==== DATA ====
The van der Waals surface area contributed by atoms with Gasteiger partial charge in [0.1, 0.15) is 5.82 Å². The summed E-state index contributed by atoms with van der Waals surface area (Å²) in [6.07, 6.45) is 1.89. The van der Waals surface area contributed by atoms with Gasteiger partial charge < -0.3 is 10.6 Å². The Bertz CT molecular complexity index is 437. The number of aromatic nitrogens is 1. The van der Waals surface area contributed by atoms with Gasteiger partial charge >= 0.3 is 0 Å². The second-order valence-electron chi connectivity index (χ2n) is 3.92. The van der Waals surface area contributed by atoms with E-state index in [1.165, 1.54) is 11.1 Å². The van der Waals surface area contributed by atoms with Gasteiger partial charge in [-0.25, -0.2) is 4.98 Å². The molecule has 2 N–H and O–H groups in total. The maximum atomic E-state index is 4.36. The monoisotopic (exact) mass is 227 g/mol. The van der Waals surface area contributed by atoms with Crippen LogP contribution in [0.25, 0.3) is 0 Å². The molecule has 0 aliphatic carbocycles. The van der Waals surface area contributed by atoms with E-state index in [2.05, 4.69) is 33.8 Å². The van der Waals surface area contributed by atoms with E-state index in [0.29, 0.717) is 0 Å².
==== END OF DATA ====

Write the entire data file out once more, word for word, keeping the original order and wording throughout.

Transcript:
The van der Waals surface area contributed by atoms with Gasteiger partial charge in [0.1, 0.15) is 5.82 Å². The summed E-state index contributed by atoms with van der Waals surface area (Å²) in [6.07, 6.45) is 1.89. The van der Waals surface area contributed by atoms with Gasteiger partial charge < -0.3 is 10.6 Å². The Bertz CT molecular complexity index is 437. The number of aromatic nitrogens is 1. The van der Waals surface area contributed by atoms with Gasteiger partial charge >= 0.3 is 0 Å². The second-order valence-electron chi connectivity index (χ2n) is 3.92. The van der Waals surface area contributed by atoms with E-state index in [1.165, 1.54) is 11.1 Å². The van der Waals surface area contributed by atoms with Gasteiger partial charge in [-0.25, -0.2) is 4.98 Å². The molecule has 2 N–H and O–H groups in total. The maximum atomic E-state index is 4.36. The monoisotopic (exact) mass is 227 g/mol. The van der Waals surface area contributed by atoms with Crippen LogP contribution in [0.25, 0.3) is 0 Å². The molecule has 0 aliphatic carbocycles. The van der Waals surface area contributed by atoms with E-state index in [2.05, 4.69) is 33.8 Å². The van der Waals surface area contributed by atoms with E-state index in [0.29, 0.717) is 0 Å².